My dear friends and family, I hope you weren’t expecting socks or hot sauce or movie reviews for Christmas this year, because you are all getting copies of LEONARD’S NEEEEWW BOOOOOKK!!! I had the great fortune to read an early draft years ago, and I’m so excited to have a physical copy to read again, dog-ear, and loan to my less close friends and intermediate family. There is no book whose title more accurately reflects the year of its publication! Read Situation Normal!!!
This is probably my last Constellation Games post. Spoilers up through chapter 32, and hints about the ending.
Back in the mid-20 chapters, Ariel misdiagnoses Curic with ambivalence, a feared mental condition among the Farang… of ninety million years ago, and not exactly a concern to the unimaginably advanced Farang of the present day. Curic does not suffer from ambivalence, even if her crossselves operated at cross purposes. The sneaky thing about this is that of course Ariel was mistaken, he was taking medical advice from the late Cretaceous. The sneakier thing is that Curic doesn’t suffer from it, but everybody else does.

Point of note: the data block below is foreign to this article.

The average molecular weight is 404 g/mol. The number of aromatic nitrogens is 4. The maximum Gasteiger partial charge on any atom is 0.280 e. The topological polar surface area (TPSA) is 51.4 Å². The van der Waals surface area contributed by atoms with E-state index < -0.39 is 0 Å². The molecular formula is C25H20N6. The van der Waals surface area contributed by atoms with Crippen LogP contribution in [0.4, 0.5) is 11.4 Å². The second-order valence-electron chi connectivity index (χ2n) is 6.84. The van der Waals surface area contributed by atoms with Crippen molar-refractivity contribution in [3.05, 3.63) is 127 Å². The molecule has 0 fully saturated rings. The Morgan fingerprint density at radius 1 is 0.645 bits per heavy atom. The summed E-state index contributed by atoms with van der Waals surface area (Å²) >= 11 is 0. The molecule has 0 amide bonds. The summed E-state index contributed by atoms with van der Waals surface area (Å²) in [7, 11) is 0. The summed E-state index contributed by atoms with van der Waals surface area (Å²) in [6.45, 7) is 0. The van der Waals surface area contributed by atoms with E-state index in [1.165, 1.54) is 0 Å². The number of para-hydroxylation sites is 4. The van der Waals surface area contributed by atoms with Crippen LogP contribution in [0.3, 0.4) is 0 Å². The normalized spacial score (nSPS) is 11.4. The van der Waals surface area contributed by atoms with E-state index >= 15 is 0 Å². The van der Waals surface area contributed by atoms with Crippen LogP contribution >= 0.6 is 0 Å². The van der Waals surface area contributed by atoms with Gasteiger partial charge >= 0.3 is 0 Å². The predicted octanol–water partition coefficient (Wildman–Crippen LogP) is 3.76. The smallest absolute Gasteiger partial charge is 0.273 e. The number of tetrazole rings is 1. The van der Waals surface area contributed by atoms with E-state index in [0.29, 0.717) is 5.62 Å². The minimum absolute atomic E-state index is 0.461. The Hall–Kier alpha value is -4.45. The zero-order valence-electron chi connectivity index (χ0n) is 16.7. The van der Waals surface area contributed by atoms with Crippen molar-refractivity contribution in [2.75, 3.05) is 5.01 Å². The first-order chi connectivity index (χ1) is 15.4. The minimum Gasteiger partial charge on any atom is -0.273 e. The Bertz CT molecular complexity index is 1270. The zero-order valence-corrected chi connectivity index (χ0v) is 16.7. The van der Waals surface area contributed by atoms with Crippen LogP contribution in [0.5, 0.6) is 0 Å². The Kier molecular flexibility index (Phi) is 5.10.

Somn is ambivalent about her whole place on the contact mission; she wasn’t expecting to find lifeforms, much less anyone she’d have to learn to talk to. She certainly wasn’t expecting her husband to hare off to another planet while she’s trying to hatch their kids. Jenny can’t decide whether she wants to make art or money, nuke Ariel or sleep in his bed. That’s the same Ariel who told one woman he loved her while he left the planet to chase another, and who’s trying to live in outer space and his old house from Texas at the same time. Bai’s ambivalence is stark: he goes to enormous effort to make his imaginary girlfriend a real person, and absolutely cannot handle it when his imaginary girlfriend starts acting like a real person. And said girlfriend herself…
Man, Dana. Because Constellation Games is written by Ariel, most of the narrative is about him feeling hard done by, but he’s got nothing on her. Smoke spins her off by jamming an Alien behavior model onto a mashup of ancient Farang cultural knowledge, a pubescent video game and Bai’s phone app save file. That save file is something to be reckoned with, actually—remember how she was driving the plot before she was even sapient?—but that’s still a pretty messy starting point from which to approximate human behavior. Add the fact that she’s an indentured servant: she gets paid for her translation work (and starts her job while two days old), but she has to live in a piece of paper in Bai’s pocket. No wonder she tried to dissolve Crispy Duck the second she was asked for business advice. Being able to multitask on phone calls isn’t the same as the freedom to leave.
That is, she can’t leave until Ariel fires her and Bai dumps her. Dana is left without a purpose or a friend, as the only being of her kind in existence, and she can’t even masturbate (the other half of her raison d’être) to feel better. That’s the kind of situation that induces suicidal depression in humans.